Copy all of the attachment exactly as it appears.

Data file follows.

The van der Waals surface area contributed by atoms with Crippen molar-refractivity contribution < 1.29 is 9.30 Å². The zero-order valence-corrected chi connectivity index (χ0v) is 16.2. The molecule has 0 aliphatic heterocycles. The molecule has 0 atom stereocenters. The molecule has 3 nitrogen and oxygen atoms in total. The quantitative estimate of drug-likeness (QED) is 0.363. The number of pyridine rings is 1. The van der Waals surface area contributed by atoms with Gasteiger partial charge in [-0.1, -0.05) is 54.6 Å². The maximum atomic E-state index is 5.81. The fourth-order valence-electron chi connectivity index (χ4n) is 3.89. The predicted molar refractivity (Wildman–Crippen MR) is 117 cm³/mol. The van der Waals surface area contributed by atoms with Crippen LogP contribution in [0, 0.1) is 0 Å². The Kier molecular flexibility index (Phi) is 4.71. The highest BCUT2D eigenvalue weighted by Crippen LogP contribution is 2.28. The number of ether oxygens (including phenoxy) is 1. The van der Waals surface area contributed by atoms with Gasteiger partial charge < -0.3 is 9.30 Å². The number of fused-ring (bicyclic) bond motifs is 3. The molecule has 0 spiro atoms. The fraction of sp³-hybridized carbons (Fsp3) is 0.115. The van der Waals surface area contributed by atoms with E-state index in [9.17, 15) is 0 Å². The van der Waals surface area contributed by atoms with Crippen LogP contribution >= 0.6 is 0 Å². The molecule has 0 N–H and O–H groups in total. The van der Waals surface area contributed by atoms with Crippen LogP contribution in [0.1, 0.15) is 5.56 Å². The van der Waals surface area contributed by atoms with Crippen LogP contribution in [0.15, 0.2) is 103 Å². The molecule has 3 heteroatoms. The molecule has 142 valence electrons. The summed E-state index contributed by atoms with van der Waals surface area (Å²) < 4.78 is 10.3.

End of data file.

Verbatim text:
The van der Waals surface area contributed by atoms with Crippen molar-refractivity contribution < 1.29 is 9.30 Å². The zero-order valence-corrected chi connectivity index (χ0v) is 16.2. The molecule has 0 aliphatic heterocycles. The molecule has 0 atom stereocenters. The molecule has 3 nitrogen and oxygen atoms in total. The quantitative estimate of drug-likeness (QED) is 0.363. The number of pyridine rings is 1. The van der Waals surface area contributed by atoms with Gasteiger partial charge in [-0.1, -0.05) is 54.6 Å². The maximum atomic E-state index is 5.81. The fourth-order valence-electron chi connectivity index (χ4n) is 3.89. The predicted molar refractivity (Wildman–Crippen MR) is 117 cm³/mol. The van der Waals surface area contributed by atoms with Crippen LogP contribution in [0, 0.1) is 0 Å². The Kier molecular flexibility index (Phi) is 4.71. The highest BCUT2D eigenvalue weighted by Crippen LogP contribution is 2.28. The number of ether oxygens (including phenoxy) is 1. The van der Waals surface area contributed by atoms with Gasteiger partial charge < -0.3 is 9.30 Å². The number of fused-ring (bicyclic) bond motifs is 3. The molecule has 0 spiro atoms. The fraction of sp³-hybridized carbons (Fsp3) is 0.115. The van der Waals surface area contributed by atoms with E-state index in [9.17, 15) is 0 Å². The van der Waals surface area contributed by atoms with Crippen LogP contribution >= 0.6 is 0 Å². The molecule has 0 N–H and O–H groups in total. The van der Waals surface area contributed by atoms with Crippen LogP contribution in [0.1, 0.15) is 5.56 Å². The van der Waals surface area contributed by atoms with Crippen LogP contribution in [0.15, 0.2) is 103 Å². The molecule has 3 heteroatoms. The molecule has 142 valence electrons. The summed E-state index contributed by atoms with van der Waals surface area (Å²) < 4.78 is 10.3.